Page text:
Group aims to tackle level of rural suicides
on 11/09/2013 00:00:00
The campaign was launched on World Suicide Prevention Day yesterday by Pieta House chief executive Joan Freeman and Fine Gael TD Helen McEntee, daughter of the late junior minister Shane McEntee.
Pieta House is to provide information books and training to various organisations on how to recognise the signs and symptoms of suicidal behaviour and what to do if a loved one is in crisis.
The initiative is supported by the Irish Farmers Association, the Irish Countrywomen's Association, the Department of Agriculture, and Teagasc.
Speaking in Kells, Co Meath, yesterday, Ms Freeman said there were many factors that could cause huge stress for farmers and people living in rural Ireland.
"Isolation, loneliness, crop failure, lack of fodder, and loss of animals can cause terrible distress, which is leading to a rising suicide rate in rural areas," she said.
Ms McEntee said she hoped that the initiative would show people that there were many avenues of help and support networks available.
IFA deputy president Eddie Downey said at the launch that IFA members saw the effects that suicide had on farming communities and the need to tackle what was an increasingly prevalent problem in rural Ireland.
"The recent fodder crisis caused huge distress for farmers and we hope that this initiative will make farmers and their families aware of the help available and encourage them to look out for one another," Mr Downey said.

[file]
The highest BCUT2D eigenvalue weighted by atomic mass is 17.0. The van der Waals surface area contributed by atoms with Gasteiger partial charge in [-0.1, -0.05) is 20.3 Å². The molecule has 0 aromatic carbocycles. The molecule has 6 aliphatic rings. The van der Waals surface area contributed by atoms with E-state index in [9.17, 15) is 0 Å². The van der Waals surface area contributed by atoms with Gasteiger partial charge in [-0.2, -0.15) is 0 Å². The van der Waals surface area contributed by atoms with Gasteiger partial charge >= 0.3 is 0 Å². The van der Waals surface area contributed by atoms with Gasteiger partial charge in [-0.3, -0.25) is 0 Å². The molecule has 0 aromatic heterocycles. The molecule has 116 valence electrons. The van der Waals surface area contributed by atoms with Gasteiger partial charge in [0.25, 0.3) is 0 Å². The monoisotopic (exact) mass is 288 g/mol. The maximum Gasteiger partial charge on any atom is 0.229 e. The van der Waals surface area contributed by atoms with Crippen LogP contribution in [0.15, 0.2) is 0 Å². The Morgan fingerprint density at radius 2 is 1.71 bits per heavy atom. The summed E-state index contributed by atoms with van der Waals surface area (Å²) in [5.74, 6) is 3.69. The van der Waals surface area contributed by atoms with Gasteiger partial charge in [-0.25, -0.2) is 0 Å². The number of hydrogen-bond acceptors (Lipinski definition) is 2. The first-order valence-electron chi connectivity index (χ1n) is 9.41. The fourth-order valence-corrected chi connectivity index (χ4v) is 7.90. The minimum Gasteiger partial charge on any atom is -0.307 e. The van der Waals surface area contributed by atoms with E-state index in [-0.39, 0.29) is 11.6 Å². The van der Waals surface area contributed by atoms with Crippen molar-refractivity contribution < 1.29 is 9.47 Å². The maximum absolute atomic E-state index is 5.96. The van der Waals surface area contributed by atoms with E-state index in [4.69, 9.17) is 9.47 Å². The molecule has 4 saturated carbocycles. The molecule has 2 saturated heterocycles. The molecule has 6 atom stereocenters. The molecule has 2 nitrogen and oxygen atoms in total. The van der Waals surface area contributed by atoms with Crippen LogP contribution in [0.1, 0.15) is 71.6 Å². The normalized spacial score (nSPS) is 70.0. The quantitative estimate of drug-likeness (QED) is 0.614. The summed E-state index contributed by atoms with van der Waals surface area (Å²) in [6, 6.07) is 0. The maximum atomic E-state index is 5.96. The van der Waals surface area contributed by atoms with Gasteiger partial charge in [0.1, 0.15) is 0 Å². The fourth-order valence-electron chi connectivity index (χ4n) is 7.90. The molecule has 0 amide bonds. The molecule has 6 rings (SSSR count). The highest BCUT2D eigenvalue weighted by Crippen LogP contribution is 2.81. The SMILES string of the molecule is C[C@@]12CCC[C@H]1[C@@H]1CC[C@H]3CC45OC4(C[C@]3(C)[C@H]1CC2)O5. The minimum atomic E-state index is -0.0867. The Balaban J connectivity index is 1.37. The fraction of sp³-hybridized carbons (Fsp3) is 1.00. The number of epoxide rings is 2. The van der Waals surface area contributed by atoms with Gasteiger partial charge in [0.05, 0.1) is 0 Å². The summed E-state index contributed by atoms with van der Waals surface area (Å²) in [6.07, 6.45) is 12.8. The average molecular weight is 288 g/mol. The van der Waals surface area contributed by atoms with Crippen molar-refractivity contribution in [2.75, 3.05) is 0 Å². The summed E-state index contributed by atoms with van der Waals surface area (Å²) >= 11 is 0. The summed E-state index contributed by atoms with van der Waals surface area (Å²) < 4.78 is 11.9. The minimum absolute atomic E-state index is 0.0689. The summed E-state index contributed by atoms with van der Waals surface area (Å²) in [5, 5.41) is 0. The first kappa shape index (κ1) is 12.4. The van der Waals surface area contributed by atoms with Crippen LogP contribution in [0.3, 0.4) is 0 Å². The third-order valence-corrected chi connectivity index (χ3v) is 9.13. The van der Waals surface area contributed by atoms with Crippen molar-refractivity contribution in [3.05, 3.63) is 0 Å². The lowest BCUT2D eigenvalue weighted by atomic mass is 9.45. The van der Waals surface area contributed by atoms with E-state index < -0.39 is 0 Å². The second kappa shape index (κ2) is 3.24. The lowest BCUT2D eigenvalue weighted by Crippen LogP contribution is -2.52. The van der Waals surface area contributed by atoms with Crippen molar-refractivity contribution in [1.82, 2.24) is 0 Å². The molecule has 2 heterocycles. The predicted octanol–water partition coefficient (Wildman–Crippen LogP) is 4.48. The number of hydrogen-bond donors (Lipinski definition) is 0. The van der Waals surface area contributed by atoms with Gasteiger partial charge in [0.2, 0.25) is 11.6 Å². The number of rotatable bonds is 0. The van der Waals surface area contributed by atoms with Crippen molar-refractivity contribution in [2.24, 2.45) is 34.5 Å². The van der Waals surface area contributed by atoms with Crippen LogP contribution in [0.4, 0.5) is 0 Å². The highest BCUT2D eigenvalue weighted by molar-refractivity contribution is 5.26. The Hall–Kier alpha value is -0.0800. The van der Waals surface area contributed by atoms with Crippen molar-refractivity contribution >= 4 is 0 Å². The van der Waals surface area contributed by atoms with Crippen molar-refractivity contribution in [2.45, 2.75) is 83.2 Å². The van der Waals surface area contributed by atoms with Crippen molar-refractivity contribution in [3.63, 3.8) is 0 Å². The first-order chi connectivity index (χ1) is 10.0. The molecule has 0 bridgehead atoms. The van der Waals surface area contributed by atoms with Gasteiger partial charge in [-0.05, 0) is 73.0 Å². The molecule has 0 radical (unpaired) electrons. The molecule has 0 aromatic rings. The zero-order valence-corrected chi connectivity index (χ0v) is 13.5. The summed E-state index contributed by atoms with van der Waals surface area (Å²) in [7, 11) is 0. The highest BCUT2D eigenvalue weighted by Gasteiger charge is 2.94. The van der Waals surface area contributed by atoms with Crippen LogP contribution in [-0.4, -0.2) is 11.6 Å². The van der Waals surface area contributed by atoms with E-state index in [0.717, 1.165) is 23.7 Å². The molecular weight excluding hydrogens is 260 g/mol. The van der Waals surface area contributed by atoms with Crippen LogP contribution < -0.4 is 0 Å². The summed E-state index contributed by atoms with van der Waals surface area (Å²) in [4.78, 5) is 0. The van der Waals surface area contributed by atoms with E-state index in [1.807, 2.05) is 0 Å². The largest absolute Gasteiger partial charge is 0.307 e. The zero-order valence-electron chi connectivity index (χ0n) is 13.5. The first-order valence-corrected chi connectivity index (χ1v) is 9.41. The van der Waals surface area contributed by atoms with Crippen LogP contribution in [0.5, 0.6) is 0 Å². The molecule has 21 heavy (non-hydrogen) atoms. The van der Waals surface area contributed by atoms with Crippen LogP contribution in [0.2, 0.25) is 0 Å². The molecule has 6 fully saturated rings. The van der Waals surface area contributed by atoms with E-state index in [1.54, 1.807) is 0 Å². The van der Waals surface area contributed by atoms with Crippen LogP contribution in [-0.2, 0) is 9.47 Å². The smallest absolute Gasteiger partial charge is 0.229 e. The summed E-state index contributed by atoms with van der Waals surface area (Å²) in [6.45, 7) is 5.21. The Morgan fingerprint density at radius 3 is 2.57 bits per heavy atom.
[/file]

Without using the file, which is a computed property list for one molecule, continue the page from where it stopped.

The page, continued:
Meanwhile, Sinn Féin president Gerry Adams said the Government must invest more money in suicide awareness and prevention, and agree on an all-island suicide prevention strategy with the executive in the North.
"An all-island suicide prevention strategy can make best use of existing resources and focus them on the areas of greatest need," he said.
The Samaritans said that while World Suicide Prevention Day offered an opportunity to focus on the issue on a macro level, it was crucial that people who were feeling down or had a sense of despair knew that they could still access services in a timely way.
Samaritans national chairman Pio Fenton said that the day often highlighted a lack of services and supports for those who needed them.
"In the midst of this, it's important for anyone feeling down to know that there are always some level of services available," Mr Fenton said.